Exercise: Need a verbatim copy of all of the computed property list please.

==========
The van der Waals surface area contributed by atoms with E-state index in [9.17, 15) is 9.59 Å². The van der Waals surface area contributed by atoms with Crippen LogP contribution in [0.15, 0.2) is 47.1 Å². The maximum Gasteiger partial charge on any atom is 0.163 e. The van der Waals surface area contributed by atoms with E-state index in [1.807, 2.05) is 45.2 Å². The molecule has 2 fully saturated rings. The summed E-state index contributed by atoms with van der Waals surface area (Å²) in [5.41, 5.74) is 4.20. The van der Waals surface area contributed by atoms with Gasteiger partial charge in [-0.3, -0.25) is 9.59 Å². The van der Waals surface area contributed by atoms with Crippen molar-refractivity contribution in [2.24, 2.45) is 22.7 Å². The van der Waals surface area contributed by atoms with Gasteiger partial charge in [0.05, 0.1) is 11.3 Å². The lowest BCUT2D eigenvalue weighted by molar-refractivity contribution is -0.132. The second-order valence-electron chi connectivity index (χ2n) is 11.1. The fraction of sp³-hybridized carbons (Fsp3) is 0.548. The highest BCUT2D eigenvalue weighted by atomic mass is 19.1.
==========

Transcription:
The van der Waals surface area contributed by atoms with E-state index in [9.17, 15) is 9.59 Å². The van der Waals surface area contributed by atoms with Crippen LogP contribution in [0.15, 0.2) is 47.1 Å². The maximum Gasteiger partial charge on any atom is 0.163 e. The van der Waals surface area contributed by atoms with E-state index in [1.807, 2.05) is 45.2 Å². The molecule has 2 fully saturated rings. The summed E-state index contributed by atoms with van der Waals surface area (Å²) in [5.41, 5.74) is 4.20. The van der Waals surface area contributed by atoms with Gasteiger partial charge in [-0.3, -0.25) is 9.59 Å². The van der Waals surface area contributed by atoms with Crippen molar-refractivity contribution in [2.24, 2.45) is 22.7 Å². The van der Waals surface area contributed by atoms with Gasteiger partial charge in [0.05, 0.1) is 11.3 Å². The lowest BCUT2D eigenvalue weighted by molar-refractivity contribution is -0.132. The second-order valence-electron chi connectivity index (χ2n) is 11.1. The fraction of sp³-hybridized carbons (Fsp3) is 0.548. The highest BCUT2D eigenvalue weighted by atomic mass is 19.1.